PHYSICIAN CONVICTED IN $9.5 MILLION HEALTH CARE FRAUD CONSPIRACY TO ACCEPT KICKBACKS
For Immediate Release
U.S. Attorney's Office, Middle District of Tennessee
NASHVILLE – A federal jury in Nashville has convicted Doctor Benjamin T. Toh, 68, of Chicago, Illinois, for his role in a more than $9.5 million health care fraud conspiracy, announced United States Attorney Henry C. Leventis for the Middle District of Tennessee.
The defendant was indicted by a federal grand jury in December 2022. He was convicted of conspiracy to violate the federal Anti-Kickback Statute after a two-week trial.
According to the evidence at trial, the defendant, who was enrolled as a Medicare provider and licensed to practice medicine in multiple states, worked with purported telemedicine companies to obtain access to Medicare and Medicaid patients around the country. From March 2019 through September 2019, he and others caused the submission of more than $9.5 million in fraudulent ]claims to Medicare and Medicaid for cancer genetic tests. The defendant ordered thousands of these tests despite never actually meeting the patients in person or via telemedicine and never reviewing test results.
In exchange for providing signed orders for genetic testing, the defendant was paid kickbacks by co-conspirator telemedicine companies. These companies were, in turn, paid by co-conspirator marketing companies that targeted Medicare and Medicaid patients through door-to-door marketing, at senior fairs, at nursing homes, and at other locations, and convinced patients to provide their genetic material via a mouth swab kit.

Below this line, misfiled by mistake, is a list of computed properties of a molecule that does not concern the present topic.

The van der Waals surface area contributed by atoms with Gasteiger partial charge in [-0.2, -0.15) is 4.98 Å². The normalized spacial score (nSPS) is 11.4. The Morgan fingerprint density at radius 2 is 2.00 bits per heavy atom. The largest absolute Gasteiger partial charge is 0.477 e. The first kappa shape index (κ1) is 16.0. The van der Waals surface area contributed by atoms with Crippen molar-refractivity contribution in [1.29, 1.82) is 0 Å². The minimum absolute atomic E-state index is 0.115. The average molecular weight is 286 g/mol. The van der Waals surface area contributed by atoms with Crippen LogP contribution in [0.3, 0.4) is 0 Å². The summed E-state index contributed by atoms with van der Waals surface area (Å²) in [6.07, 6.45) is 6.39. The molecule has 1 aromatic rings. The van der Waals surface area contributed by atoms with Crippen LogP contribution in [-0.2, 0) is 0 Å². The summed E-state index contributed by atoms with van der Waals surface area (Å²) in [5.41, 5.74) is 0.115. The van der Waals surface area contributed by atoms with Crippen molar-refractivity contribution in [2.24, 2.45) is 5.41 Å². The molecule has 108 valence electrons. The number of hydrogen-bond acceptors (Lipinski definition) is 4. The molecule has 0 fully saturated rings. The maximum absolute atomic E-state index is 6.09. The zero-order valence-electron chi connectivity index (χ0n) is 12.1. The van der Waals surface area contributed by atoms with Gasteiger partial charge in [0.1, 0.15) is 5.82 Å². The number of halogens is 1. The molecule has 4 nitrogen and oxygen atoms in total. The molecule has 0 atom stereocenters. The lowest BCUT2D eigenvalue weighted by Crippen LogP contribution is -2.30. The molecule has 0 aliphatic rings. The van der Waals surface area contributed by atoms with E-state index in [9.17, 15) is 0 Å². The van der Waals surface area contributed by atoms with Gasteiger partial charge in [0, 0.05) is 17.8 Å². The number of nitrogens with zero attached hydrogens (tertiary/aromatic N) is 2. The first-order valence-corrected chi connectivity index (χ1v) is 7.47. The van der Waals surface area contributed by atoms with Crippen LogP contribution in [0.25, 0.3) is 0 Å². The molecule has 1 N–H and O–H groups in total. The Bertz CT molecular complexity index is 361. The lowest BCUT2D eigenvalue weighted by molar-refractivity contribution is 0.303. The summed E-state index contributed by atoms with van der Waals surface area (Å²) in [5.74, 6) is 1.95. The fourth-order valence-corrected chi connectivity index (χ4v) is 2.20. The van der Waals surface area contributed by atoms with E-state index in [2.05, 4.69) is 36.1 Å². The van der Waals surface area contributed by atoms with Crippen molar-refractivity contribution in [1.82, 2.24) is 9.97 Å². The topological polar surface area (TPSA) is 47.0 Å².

The marketers then provided the swab kits to a lab in Spring Hill, Tennessee, for laboratory cancer genetic testing and in exchange for kickbacks paid to them by the lab. The lab billed Medicare and Medicaid for the tests.
“The defendant abused the trust Medicare placed in him to enrich himself and his co-conspirators at the expense of Medicare recipients and taxpayers,” said United States Attorney Henry C. Leventis. “The jury’s verdict should serve as a powerful reminder that health care providers who do so will be held accountable.”
Based on the count of conviction, the defendant faces up to 5 years in prison and a $250,000 fine. He will be sentenced on January 9, 2024. The jury was unable to reach a verdict on a second conspiracy charge.
This case is being investigated by the U.S. Department of Health & Human Services-Office of Inspector General and the Federal Bureau of Investigation. Assistant U.S. Attorneys Sarah K. Bogni and Robert S. Levine are prosecuting the case.
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Mark H. Wildasin
Executive Assistant U.S. Attorney
Updated September 5, 2023
Health Care Fraud